How does a Florida living will work?

signhere.jpgIn Florida a living will can contain an advance medical directive. A living will is a statement of your wishes for the kind of life-sustaining medical intervention you want, or don’t want, in the event that you become terminally ill and unable to communicate. A living will is typically used by people to identify the point at which they no longer desire certain types of life-prolonging medical treatment. The Advanced medical directive can also lay out an individual’s desire for continuation of treatment in the even that the individual is unable to communicate their desires or but is not in one of the predefined terminal medical states that they have already communicated their desires in relation to medical care.

Living wills are very important legal documents with legal power. Assuming the proper procedure has been followed, a patient’s wishes are taken very seriously, and a living will is one of the best ways to have a say in your medical care when you can’t express yourself otherwise.

Once your living will has been drafted, make sure it’s signed and on file with your Florida estate planning attorney. You should also provide a copy to:

· Your regular physician · Family members · Close friends
· The medical records department of the hospital you’re likely to visit · If you are in a nursing home or are seeing a medical specialist, they should get a copy as well.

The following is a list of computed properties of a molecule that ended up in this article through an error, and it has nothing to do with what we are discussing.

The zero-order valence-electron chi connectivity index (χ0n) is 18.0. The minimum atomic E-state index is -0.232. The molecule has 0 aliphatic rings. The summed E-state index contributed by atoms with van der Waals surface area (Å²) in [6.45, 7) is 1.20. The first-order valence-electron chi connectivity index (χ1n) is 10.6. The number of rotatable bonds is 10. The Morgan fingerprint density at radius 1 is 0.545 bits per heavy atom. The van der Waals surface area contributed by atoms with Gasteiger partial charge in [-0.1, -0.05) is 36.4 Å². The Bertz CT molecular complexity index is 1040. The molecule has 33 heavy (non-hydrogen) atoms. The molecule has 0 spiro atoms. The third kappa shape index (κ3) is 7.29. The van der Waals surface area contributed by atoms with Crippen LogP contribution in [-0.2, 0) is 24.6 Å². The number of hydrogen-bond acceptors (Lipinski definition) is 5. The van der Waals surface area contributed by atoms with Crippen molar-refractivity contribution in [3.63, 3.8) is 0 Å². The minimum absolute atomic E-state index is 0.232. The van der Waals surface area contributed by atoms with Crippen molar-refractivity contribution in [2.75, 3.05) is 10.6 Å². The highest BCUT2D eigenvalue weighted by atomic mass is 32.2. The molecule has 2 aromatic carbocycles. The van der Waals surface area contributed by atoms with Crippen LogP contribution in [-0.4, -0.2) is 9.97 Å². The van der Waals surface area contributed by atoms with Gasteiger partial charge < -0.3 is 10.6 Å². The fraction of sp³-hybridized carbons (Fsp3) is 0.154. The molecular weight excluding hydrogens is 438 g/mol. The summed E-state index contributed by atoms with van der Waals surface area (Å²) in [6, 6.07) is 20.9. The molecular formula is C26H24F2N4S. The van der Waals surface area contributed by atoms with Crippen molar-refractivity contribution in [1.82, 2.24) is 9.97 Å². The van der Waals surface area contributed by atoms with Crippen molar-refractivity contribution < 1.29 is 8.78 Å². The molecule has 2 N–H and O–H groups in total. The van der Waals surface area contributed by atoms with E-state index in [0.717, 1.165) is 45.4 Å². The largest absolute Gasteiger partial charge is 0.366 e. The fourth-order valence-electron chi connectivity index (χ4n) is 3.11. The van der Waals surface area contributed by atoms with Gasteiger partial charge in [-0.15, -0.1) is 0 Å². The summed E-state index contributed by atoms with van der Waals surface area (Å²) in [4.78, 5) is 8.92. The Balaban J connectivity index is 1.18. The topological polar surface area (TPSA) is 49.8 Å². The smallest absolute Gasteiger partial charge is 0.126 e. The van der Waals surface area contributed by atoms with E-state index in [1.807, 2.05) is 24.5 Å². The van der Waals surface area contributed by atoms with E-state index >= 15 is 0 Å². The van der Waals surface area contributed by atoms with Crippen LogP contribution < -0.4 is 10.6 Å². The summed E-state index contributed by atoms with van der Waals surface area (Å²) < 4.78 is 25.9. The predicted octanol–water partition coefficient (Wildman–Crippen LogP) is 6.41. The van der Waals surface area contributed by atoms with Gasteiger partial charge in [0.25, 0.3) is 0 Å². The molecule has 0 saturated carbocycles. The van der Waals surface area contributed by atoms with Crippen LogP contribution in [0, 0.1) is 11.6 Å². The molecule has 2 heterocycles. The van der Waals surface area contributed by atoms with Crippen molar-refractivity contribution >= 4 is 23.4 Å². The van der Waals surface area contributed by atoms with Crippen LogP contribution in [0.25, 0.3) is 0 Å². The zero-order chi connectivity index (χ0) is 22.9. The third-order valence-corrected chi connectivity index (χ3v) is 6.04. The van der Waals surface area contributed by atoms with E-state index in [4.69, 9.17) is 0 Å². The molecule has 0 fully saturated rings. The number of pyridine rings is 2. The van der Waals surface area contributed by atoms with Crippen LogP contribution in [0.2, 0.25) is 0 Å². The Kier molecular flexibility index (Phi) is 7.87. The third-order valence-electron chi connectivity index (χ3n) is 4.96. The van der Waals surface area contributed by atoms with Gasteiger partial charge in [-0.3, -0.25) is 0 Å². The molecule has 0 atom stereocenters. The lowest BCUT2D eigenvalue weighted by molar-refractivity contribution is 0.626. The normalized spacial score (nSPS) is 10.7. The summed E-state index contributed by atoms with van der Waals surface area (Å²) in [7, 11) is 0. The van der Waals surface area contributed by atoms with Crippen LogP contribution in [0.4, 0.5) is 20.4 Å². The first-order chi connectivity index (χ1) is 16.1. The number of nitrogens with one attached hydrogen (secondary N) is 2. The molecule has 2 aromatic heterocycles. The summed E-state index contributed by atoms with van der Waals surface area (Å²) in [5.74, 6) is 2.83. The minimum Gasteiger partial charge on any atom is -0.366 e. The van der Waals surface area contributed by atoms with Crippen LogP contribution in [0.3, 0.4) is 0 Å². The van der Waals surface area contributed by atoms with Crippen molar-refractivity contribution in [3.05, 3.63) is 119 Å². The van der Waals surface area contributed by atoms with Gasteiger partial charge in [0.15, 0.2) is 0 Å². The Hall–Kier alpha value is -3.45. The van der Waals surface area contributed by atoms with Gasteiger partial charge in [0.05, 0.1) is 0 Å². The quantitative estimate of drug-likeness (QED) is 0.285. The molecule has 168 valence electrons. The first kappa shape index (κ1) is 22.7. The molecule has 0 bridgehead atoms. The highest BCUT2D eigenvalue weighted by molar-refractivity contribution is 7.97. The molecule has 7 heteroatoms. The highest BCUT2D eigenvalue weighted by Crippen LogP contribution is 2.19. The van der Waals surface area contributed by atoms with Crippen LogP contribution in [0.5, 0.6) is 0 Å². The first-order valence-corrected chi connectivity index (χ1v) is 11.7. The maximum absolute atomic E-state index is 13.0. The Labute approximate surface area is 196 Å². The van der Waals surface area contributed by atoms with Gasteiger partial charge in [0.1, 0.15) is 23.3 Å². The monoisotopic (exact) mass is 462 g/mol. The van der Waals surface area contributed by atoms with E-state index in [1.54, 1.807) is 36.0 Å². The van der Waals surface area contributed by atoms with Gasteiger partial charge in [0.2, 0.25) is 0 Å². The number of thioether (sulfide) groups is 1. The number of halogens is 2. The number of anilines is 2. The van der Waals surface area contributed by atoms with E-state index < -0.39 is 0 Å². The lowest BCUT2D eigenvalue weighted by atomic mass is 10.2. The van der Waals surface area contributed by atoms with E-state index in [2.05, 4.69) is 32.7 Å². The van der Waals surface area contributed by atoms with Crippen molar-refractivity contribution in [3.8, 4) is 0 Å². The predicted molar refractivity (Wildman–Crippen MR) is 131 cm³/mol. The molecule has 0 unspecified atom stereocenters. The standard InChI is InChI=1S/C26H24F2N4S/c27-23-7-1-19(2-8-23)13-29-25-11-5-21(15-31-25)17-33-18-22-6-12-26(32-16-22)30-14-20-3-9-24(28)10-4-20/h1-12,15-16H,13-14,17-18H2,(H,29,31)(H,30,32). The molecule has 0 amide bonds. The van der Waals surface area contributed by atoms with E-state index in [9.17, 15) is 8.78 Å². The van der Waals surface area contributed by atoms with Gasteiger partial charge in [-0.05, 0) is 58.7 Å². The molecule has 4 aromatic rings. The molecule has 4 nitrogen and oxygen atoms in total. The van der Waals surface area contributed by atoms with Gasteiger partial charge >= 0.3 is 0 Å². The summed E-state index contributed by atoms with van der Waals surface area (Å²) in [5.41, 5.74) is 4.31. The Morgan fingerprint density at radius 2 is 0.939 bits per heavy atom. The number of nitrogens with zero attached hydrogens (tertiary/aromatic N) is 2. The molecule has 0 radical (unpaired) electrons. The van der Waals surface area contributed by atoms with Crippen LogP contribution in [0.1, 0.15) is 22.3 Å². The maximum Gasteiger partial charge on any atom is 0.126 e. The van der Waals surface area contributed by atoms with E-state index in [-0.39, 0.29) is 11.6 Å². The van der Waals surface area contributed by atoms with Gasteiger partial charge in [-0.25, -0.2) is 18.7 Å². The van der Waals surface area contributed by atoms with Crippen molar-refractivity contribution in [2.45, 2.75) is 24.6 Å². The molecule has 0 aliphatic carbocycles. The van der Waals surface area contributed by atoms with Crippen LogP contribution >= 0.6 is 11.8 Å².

Finally, you can put a card in your wallet that says you have a living will and whom to call to get a copy.

While living wills are important documents, many people don’t realize their limitations. Typically, living wills are only effective after your attending physician has declared that you are in final states of life and you are both mentally and physically incapacitated or permanently unconscious. The problem is that many people who are not competent to make health decisions are not in an end-state medical condition or permanently unconscious. As a result of the limitations of the living will, many experts recommend that you move beyond simply leaving instructions for others and name a person who will be authorized to make health care decisions for you in the event of your incapacity.

That is why we would recommend including advanced medical directives with your living will. The advanced directives will allow someone who you designate to make decisions when your living will does not and you are unable to make the decisions. These documents should be in a single document so that someone cannot manipulate your desires by showing one document but not the other.

If you have questions about probating an estate or about a will or a trust, contact the Jacksonville estate planning lawyer or call the Law Office of David M. Goldman PLLC at (904) 685-1200.

Source: “Living wills and health-care proxies,” published at

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